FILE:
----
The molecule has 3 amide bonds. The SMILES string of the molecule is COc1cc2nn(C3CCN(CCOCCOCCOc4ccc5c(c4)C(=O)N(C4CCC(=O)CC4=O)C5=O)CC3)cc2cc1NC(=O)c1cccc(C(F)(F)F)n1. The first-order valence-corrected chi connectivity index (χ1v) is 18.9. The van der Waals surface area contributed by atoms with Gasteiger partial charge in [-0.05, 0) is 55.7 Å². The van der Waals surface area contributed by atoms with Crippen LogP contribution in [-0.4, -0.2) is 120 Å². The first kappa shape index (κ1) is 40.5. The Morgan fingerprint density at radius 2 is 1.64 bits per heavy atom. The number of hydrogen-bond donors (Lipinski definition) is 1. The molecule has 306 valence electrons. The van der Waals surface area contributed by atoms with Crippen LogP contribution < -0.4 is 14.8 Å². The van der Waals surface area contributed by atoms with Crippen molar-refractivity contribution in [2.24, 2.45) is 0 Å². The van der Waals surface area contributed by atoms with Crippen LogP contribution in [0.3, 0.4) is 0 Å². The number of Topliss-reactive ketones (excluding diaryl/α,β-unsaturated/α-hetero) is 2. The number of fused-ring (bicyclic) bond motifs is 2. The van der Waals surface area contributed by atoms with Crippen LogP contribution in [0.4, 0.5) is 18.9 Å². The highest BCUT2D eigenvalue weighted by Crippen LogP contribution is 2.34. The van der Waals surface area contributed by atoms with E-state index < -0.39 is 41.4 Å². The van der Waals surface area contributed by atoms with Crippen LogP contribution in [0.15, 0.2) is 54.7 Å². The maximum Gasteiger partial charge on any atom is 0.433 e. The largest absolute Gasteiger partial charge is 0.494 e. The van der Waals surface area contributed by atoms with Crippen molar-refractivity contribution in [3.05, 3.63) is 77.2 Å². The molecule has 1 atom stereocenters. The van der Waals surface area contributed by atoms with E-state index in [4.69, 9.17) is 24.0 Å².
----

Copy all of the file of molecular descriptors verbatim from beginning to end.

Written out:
The molecule has 3 amide bonds. The SMILES string of the molecule is COc1cc2nn(C3CCN(CCOCCOCCOc4ccc5c(c4)C(=O)N(C4CCC(=O)CC4=O)C5=O)CC3)cc2cc1NC(=O)c1cccc(C(F)(F)F)n1. The first-order valence-corrected chi connectivity index (χ1v) is 18.9. The van der Waals surface area contributed by atoms with Gasteiger partial charge in [-0.05, 0) is 55.7 Å². The van der Waals surface area contributed by atoms with Crippen LogP contribution in [-0.4, -0.2) is 120 Å². The first kappa shape index (κ1) is 40.5. The Morgan fingerprint density at radius 2 is 1.64 bits per heavy atom. The number of hydrogen-bond donors (Lipinski definition) is 1. The molecule has 306 valence electrons. The van der Waals surface area contributed by atoms with Crippen LogP contribution < -0.4 is 14.8 Å². The van der Waals surface area contributed by atoms with Crippen molar-refractivity contribution in [2.24, 2.45) is 0 Å². The van der Waals surface area contributed by atoms with Crippen LogP contribution in [0.3, 0.4) is 0 Å². The number of Topliss-reactive ketones (excluding diaryl/α,β-unsaturated/α-hetero) is 2. The number of fused-ring (bicyclic) bond motifs is 2. The van der Waals surface area contributed by atoms with Crippen LogP contribution in [0.4, 0.5) is 18.9 Å². The highest BCUT2D eigenvalue weighted by Crippen LogP contribution is 2.34. The van der Waals surface area contributed by atoms with E-state index < -0.39 is 41.4 Å². The van der Waals surface area contributed by atoms with Crippen LogP contribution in [0.15, 0.2) is 54.7 Å². The maximum Gasteiger partial charge on any atom is 0.433 e. The largest absolute Gasteiger partial charge is 0.494 e. The van der Waals surface area contributed by atoms with Crippen molar-refractivity contribution in [3.05, 3.63) is 77.2 Å². The molecule has 1 atom stereocenters. The van der Waals surface area contributed by atoms with E-state index in [4.69, 9.17) is 24.0 Å².